In July 2016 Vermont’s media was abuzz with talk of plans to remove a very old dam in the village of Swanton, up near the Canadian border.
The state – through its Fish & Wildlife department – wants to remove the dam so that fish can easily use the Missisquoi River upstream. The river has been dammed since the 1790s, when grist mills and saw mills were built to improve the lives of settlers. Here are some old maps showing the dam site. (At the bottom of this page are links to some news stories)
The 1871 “Beers” map shows the dam and the bustle of activity which flowed from the water power. Note the Saw Mill, Grist Mill, Tannery and several other factories just upstream. Hundreds of people earned their living working here 150 years ago.
Fourteen years earlier the 1857 county wall map showed the site just as busy, but with different shops. or is the Stone Mill on the north side of the river in 1857 the same business as the Marble Shop in 1871? Probably. The 1857 map doesn’t show the dam, but it was there.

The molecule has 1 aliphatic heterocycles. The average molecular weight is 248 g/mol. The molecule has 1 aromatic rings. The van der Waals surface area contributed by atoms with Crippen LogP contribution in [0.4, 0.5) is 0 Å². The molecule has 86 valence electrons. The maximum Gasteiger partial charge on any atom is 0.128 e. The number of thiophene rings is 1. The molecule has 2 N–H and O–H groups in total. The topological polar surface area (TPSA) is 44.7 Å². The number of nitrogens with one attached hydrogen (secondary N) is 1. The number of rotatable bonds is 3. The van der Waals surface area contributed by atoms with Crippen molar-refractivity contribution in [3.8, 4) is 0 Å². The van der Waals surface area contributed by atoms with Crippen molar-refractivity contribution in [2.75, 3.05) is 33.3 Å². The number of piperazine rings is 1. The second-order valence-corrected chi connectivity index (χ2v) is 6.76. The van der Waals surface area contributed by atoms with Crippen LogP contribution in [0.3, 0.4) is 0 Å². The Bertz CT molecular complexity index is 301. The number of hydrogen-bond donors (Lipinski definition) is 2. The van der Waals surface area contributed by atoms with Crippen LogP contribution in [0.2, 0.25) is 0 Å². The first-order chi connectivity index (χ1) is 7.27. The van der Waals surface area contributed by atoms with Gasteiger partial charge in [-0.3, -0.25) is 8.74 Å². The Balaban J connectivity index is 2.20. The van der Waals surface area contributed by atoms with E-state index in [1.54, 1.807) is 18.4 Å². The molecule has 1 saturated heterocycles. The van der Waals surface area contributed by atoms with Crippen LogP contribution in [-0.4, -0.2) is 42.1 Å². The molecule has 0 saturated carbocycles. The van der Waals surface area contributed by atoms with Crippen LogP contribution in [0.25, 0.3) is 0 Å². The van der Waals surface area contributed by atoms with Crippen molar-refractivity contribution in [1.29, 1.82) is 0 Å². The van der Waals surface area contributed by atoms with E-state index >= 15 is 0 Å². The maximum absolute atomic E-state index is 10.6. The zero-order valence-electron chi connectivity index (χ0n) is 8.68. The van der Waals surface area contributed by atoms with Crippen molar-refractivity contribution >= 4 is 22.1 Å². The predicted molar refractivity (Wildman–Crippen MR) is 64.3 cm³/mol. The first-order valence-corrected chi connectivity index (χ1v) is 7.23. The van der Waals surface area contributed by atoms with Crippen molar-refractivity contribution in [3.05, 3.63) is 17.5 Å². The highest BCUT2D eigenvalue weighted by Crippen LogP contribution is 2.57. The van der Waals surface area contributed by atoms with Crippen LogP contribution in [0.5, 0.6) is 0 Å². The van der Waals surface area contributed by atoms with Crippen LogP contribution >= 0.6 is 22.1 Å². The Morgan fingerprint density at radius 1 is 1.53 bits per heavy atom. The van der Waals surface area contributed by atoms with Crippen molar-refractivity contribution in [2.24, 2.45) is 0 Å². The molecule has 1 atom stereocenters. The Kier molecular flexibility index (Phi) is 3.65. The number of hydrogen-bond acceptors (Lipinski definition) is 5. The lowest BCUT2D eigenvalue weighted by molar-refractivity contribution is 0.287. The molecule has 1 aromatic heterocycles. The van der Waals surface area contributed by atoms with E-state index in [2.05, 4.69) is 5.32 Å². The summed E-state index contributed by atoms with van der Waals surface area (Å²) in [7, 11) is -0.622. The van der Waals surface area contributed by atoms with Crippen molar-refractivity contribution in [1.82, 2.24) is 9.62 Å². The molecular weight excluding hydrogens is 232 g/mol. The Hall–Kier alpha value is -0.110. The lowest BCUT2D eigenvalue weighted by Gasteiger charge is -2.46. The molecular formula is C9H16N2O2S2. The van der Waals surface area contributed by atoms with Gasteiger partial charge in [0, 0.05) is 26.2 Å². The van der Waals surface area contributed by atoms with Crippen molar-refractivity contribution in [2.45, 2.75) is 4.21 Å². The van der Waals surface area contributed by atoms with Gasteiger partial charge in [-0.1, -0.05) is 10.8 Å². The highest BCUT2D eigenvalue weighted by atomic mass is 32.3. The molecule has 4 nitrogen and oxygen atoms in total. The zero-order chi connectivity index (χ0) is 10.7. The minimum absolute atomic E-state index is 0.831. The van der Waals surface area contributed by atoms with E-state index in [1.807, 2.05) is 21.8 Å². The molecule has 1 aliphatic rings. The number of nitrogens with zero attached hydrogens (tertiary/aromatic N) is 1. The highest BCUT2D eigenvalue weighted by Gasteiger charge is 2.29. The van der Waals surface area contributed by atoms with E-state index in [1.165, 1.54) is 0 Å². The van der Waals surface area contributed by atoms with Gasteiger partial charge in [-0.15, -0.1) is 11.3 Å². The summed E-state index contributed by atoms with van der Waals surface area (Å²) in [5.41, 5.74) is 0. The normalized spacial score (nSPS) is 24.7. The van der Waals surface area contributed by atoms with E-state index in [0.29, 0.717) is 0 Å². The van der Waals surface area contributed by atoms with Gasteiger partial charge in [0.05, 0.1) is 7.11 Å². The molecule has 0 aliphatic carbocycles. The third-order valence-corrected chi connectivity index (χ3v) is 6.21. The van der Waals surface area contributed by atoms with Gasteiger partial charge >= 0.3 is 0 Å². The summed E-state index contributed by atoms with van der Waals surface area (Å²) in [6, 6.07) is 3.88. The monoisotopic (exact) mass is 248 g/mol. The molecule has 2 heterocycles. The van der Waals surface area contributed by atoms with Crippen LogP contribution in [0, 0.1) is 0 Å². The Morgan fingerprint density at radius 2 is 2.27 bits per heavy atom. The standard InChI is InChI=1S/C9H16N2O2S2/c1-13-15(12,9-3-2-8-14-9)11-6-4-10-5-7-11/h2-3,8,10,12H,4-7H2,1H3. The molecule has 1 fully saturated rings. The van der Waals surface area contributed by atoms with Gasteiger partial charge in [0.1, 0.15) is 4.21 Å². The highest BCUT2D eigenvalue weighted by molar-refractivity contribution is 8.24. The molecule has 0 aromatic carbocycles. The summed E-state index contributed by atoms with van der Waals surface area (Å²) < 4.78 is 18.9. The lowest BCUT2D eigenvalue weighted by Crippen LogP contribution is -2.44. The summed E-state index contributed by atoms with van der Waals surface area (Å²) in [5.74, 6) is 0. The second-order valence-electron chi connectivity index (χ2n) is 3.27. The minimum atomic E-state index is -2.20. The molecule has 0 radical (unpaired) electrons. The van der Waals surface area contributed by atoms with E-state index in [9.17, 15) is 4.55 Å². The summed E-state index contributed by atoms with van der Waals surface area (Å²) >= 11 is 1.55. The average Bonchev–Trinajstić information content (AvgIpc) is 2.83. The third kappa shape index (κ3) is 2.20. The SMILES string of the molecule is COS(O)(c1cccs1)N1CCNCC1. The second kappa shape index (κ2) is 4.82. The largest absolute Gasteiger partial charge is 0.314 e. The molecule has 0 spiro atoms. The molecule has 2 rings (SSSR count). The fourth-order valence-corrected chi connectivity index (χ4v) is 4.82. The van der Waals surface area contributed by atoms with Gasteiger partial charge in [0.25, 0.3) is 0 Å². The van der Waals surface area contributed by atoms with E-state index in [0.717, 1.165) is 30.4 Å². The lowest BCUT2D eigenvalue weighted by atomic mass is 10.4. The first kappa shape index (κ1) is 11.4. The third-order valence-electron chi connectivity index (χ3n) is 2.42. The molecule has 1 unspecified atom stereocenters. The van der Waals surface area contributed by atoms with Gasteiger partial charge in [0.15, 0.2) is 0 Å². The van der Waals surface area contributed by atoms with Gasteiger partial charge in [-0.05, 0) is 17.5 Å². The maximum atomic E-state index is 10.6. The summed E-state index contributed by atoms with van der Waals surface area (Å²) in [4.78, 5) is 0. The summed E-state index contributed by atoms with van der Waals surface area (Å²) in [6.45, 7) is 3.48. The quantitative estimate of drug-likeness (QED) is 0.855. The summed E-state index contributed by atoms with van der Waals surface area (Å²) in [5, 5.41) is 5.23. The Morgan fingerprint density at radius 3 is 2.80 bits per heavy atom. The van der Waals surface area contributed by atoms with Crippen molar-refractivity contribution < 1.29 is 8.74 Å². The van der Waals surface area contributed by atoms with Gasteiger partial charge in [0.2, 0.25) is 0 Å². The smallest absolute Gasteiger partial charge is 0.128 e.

The 1796 state map (made by James Whitelaw) shows two mills on the river, and a single road leading to the village from the south. The 1821 version of this map (below) shows several mills, and 4 roads leading to and from Swanton village.===========================================================
For a “bigger area” view this 1860 map (from the Walling state map) reveals that Swanton Falls is the biggest village on the Missisquoi near Lake Champlain (Missisquoi Bay), and that the railroad passed through on its way north to Canada.
Our last map, is a modern USGS topo map
News story Links: